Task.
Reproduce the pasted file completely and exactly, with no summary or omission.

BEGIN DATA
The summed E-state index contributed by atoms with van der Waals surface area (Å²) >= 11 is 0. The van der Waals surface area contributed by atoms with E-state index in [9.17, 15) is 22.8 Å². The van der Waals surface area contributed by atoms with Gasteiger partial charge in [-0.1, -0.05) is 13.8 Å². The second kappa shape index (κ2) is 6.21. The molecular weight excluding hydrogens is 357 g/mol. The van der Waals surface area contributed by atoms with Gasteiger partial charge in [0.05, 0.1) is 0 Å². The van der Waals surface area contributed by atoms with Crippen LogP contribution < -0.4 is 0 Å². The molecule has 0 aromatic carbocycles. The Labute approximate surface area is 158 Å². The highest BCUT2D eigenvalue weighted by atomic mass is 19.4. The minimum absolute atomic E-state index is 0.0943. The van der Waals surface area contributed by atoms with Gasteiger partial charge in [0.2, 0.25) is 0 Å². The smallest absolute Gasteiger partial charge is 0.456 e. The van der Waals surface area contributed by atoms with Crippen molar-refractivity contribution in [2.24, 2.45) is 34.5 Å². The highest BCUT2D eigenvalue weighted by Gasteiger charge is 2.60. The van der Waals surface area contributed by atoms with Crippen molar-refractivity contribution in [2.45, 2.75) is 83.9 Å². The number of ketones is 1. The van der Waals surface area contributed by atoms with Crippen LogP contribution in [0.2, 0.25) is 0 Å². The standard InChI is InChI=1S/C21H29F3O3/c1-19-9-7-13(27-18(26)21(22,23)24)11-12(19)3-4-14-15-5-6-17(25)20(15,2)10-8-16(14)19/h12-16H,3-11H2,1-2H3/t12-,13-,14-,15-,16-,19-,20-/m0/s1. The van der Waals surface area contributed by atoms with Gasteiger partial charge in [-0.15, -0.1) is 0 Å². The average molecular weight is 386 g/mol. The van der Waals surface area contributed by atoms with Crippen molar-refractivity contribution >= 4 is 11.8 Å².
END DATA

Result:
The summed E-state index contributed by atoms with van der Waals surface area (Å²) >= 11 is 0. The van der Waals surface area contributed by atoms with E-state index in [9.17, 15) is 22.8 Å². The van der Waals surface area contributed by atoms with Gasteiger partial charge in [-0.1, -0.05) is 13.8 Å². The second kappa shape index (κ2) is 6.21. The molecular weight excluding hydrogens is 357 g/mol. The van der Waals surface area contributed by atoms with Gasteiger partial charge in [0.05, 0.1) is 0 Å². The van der Waals surface area contributed by atoms with Crippen LogP contribution < -0.4 is 0 Å². The molecule has 0 aromatic carbocycles. The Labute approximate surface area is 158 Å². The highest BCUT2D eigenvalue weighted by atomic mass is 19.4. The minimum absolute atomic E-state index is 0.0943. The van der Waals surface area contributed by atoms with Gasteiger partial charge in [0.2, 0.25) is 0 Å². The smallest absolute Gasteiger partial charge is 0.456 e. The van der Waals surface area contributed by atoms with Crippen molar-refractivity contribution in [2.24, 2.45) is 34.5 Å². The highest BCUT2D eigenvalue weighted by Gasteiger charge is 2.60. The van der Waals surface area contributed by atoms with Crippen molar-refractivity contribution in [2.45, 2.75) is 83.9 Å². The number of ketones is 1. The van der Waals surface area contributed by atoms with Crippen LogP contribution in [0.2, 0.25) is 0 Å². The standard InChI is InChI=1S/C21H29F3O3/c1-19-9-7-13(27-18(26)21(22,23)24)11-12(19)3-4-14-15-5-6-17(25)20(15,2)10-8-16(14)19/h12-16H,3-11H2,1-2H3/t12-,13-,14-,15-,16-,19-,20-/m0/s1. The van der Waals surface area contributed by atoms with Gasteiger partial charge in [-0.15, -0.1) is 0 Å². The average molecular weight is 386 g/mol. The van der Waals surface area contributed by atoms with Crippen molar-refractivity contribution >= 4 is 11.8 Å².